rushes us through the bureaucratic necessities, hurrying the border officials
along when they go too slowly for her, liking the
people who run things in Rojava, the p y D
and the SDF from the Sundry, other acronym organizations and
ministering this place. They're all recognized as terrorist groups by
the Turkish government. If any of these organizations were to, say,

stamp a journalist passport, it might cause that person a
lot of unpleasantness when they had a layover and is
stand bull on the way back home. So instead of
stamping our passports, the Rajavan authorities give us a thin
strip of paper with our personal information and several stamps
on it. This is our internal passport. The whole process
of getting it takes about a half hour, and then
we're in the van. Alan Kabat's chain smoking driver takes

off down the highway, giving us our first good look
at the land itself. Wow, it's beautiful. As soon as
we get past the hill and it's just like mountains
and valleys and hills and green, more grain than you
see in Iraq. This would not remain true for our
whole trip through Rojava, but it was definitely true of
the first couple of miles of terrain we saw. After

crossing the border. We get to talking with Kabat and
I try to sound out some of her opinions. I
mentioned that when we were in our bill Jake and
I had driven past the Barzani family palace, a massive
compound significantly larger than a city block. Yeah. Yeah. Kabat

immediately defined capitalism as something we don't want in ro Java,
which was interesting to me, but she also acknowledged that
the system in place was a very weird hybrid of
capitalism that was kind of duct taped to leftist political theory.
Java has taken a lot of criticism for this from
Western leftists and even from some foreign volunteers. Kabat, for
her opinion, expresses that this kind of hybrid system is

really the only option right now given the realities of war.
We are that we're protected to that level. They are
still yeah, because it's too confused to build a new system,
which she is not. And it's interfare and everything. So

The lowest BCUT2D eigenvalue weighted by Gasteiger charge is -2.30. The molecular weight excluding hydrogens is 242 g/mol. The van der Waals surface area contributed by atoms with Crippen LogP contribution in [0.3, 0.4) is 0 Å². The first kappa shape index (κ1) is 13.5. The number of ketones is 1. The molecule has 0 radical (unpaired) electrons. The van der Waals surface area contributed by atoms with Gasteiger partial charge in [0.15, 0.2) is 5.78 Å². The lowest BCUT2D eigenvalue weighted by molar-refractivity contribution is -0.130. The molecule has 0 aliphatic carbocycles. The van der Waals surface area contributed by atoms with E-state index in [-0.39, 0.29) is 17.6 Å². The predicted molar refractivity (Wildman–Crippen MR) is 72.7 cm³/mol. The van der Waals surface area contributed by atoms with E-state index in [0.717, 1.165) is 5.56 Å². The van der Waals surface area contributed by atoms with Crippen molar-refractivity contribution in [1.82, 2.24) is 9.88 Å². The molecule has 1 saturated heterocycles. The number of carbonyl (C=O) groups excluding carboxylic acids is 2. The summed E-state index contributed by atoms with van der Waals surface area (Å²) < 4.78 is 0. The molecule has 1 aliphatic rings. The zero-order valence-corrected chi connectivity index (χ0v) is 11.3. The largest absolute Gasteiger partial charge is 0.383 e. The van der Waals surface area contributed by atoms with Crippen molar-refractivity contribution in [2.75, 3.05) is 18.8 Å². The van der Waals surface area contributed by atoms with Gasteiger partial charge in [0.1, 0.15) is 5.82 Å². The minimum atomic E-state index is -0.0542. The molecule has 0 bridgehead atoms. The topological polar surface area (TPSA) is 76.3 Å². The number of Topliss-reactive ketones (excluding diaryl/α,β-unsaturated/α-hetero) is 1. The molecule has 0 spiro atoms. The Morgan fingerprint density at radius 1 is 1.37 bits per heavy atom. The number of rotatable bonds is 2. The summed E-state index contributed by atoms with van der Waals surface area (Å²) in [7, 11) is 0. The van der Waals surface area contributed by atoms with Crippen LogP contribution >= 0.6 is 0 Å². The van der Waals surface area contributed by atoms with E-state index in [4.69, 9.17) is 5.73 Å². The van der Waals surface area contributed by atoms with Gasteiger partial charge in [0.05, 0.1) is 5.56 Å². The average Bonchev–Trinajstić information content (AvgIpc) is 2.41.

now it's unshapped, you know, it's like just completely our system.
It's not to it's half capitalists have communists have nothing.

I don't know. It's like a cultural best all the
are the culture. It's just not clear state, you know, shaped,
it haven't been shaped it. So we are struggling to
always be aware, like, look, we don't capitalist system. We
don't want to the communist completely system. We donna something
which is stud with our touchant or you know, history

and everything. But for sure not as a couch. This
is everywhere now, she said, but for sure not as
the KRG there. And she's stating her opinion that in
her eyes, most of the believers in the Rojava project
are looking for something new, something that hasn't been done before,
that will work better than the stuff that has been
tried there in other places in the world. And there's

not really widespread agreement on how that new thing will
work in every instance, or exactly what it will be.
But they have looked at the border, at the thing
going on right next to them, and they have decided
that that's something they don't want to have. As we
roll into Derek, the first city we see in Rojava,
it's obvious that this region does not have the same
rampant wealth disparity we saw across the border. No one

is rich in Rojava, or at least they don't appear
that way on the surface. But no one seems crippling
lee poor either. We don't see any fancy New German
cars or glittering malls. We do, however, see miles and
miles of tunnels being constructed by the SDF defensive preparations
for the imminent Turkish invasion. I mean, is it kind
of like kind of just accepted that that's going to happen.

It's always all the about said, like we haven't seen
the arient. Yeah, you know, always that The funny thing
that how we prepared after all these sizes if it's
everyone attack us? But now when were they are preparing?
That's mean there is something very big, you know. So

we are a friend? Why you are prepared? We use
it to not prepare. It's an awkward subject, namely due
to the fact that the invasion of Rojaba can only
happen if the United States pulls its troops out and
abandons the region to Turkey's dictator. Are I take it
people don't have a lot of faith in the United
States is going to continue? Yeah, exactly, we don't. Never never,

We're not great friends. The Turkish border is so close.
We can see the massive wall constructed by Edwin's government,
a towering concrete edifice topped with wire and backed by
guard towers. It's the kind of wall Donald Trump dreams
about at night. The knowledge that NATO's second largest army

sat looming behind. It was deeply unsettling to all of us,
but Hubbat seemed to take the looming specter of doom
in stride. It's infuriating. Yeah, I don't know. Maybe the